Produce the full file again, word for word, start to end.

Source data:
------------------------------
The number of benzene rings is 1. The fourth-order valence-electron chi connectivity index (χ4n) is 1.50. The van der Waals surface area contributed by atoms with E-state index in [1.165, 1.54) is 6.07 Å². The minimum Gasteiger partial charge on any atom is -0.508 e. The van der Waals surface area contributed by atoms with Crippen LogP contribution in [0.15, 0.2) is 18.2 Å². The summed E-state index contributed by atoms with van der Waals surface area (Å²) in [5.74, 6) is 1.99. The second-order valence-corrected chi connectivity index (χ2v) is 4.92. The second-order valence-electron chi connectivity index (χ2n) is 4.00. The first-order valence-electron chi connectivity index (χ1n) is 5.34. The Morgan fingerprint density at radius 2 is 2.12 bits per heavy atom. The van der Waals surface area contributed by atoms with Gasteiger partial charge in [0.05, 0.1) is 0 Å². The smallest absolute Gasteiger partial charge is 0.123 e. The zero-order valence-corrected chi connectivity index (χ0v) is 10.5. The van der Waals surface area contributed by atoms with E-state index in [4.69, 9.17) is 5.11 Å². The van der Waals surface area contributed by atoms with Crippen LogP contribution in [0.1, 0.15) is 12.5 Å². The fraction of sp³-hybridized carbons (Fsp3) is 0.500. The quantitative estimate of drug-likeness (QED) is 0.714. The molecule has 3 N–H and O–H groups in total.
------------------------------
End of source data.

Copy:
The number of benzene rings is 1. The fourth-order valence-electron chi connectivity index (χ4n) is 1.50. The van der Waals surface area contributed by atoms with E-state index in [1.165, 1.54) is 6.07 Å². The minimum Gasteiger partial charge on any atom is -0.508 e. The van der Waals surface area contributed by atoms with Crippen LogP contribution in [0.15, 0.2) is 18.2 Å². The summed E-state index contributed by atoms with van der Waals surface area (Å²) in [5.74, 6) is 1.99. The second-order valence-corrected chi connectivity index (χ2v) is 4.92. The second-order valence-electron chi connectivity index (χ2n) is 4.00. The first-order valence-electron chi connectivity index (χ1n) is 5.34. The Morgan fingerprint density at radius 2 is 2.12 bits per heavy atom. The van der Waals surface area contributed by atoms with Gasteiger partial charge in [0.05, 0.1) is 0 Å². The smallest absolute Gasteiger partial charge is 0.123 e. The zero-order valence-corrected chi connectivity index (χ0v) is 10.5. The van der Waals surface area contributed by atoms with E-state index in [4.69, 9.17) is 5.11 Å². The van der Waals surface area contributed by atoms with Crippen LogP contribution in [0.1, 0.15) is 12.5 Å². The fraction of sp³-hybridized carbons (Fsp3) is 0.500. The quantitative estimate of drug-likeness (QED) is 0.714. The molecule has 3 N–H and O–H groups in total.